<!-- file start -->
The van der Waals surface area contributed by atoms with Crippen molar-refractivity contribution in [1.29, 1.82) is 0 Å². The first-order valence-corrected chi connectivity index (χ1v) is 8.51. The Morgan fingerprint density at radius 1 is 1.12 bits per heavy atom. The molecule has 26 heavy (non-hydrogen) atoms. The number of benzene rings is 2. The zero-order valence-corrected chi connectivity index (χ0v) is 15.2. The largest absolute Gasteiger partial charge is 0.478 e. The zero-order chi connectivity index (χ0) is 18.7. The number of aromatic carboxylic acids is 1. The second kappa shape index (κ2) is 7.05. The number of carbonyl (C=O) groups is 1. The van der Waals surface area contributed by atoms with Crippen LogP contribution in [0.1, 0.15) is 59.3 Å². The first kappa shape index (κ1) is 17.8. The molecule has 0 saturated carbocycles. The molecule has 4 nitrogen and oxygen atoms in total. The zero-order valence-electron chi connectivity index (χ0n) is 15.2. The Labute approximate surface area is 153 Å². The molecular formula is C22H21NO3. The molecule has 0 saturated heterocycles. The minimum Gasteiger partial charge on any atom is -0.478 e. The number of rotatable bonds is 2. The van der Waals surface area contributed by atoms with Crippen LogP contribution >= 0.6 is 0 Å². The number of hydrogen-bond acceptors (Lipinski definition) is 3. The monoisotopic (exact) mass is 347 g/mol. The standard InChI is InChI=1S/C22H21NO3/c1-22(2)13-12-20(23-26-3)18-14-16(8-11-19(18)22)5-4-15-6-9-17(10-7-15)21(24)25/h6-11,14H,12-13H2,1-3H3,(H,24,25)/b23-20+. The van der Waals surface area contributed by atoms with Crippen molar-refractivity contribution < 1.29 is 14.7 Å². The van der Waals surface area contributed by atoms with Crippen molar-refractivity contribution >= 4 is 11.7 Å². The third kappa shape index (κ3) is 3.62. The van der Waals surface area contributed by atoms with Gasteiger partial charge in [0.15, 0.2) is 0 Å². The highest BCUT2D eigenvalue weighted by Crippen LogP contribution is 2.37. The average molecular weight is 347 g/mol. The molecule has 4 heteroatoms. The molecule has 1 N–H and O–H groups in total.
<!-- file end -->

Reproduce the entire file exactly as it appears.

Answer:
The van der Waals surface area contributed by atoms with Crippen molar-refractivity contribution in [1.29, 1.82) is 0 Å². The first-order valence-corrected chi connectivity index (χ1v) is 8.51. The Morgan fingerprint density at radius 1 is 1.12 bits per heavy atom. The molecule has 26 heavy (non-hydrogen) atoms. The number of benzene rings is 2. The zero-order valence-corrected chi connectivity index (χ0v) is 15.2. The largest absolute Gasteiger partial charge is 0.478 e. The zero-order chi connectivity index (χ0) is 18.7. The number of aromatic carboxylic acids is 1. The second kappa shape index (κ2) is 7.05. The number of carbonyl (C=O) groups is 1. The van der Waals surface area contributed by atoms with Crippen LogP contribution in [0.1, 0.15) is 59.3 Å². The first kappa shape index (κ1) is 17.8. The molecule has 0 saturated carbocycles. The molecule has 4 nitrogen and oxygen atoms in total. The zero-order valence-electron chi connectivity index (χ0n) is 15.2. The Labute approximate surface area is 153 Å². The molecular formula is C22H21NO3. The molecule has 0 saturated heterocycles. The minimum Gasteiger partial charge on any atom is -0.478 e. The number of rotatable bonds is 2. The van der Waals surface area contributed by atoms with Crippen LogP contribution >= 0.6 is 0 Å². The number of hydrogen-bond acceptors (Lipinski definition) is 3. The monoisotopic (exact) mass is 347 g/mol. The standard InChI is InChI=1S/C22H21NO3/c1-22(2)13-12-20(23-26-3)18-14-16(8-11-19(18)22)5-4-15-6-9-17(10-7-15)21(24)25/h6-11,14H,12-13H2,1-3H3,(H,24,25)/b23-20+. The van der Waals surface area contributed by atoms with Crippen molar-refractivity contribution < 1.29 is 14.7 Å². The van der Waals surface area contributed by atoms with Crippen molar-refractivity contribution >= 4 is 11.7 Å². The third kappa shape index (κ3) is 3.62. The van der Waals surface area contributed by atoms with Gasteiger partial charge in [0.15, 0.2) is 0 Å². The highest BCUT2D eigenvalue weighted by Crippen LogP contribution is 2.37. The average molecular weight is 347 g/mol. The molecule has 4 heteroatoms. The molecule has 1 N–H and O–H groups in total.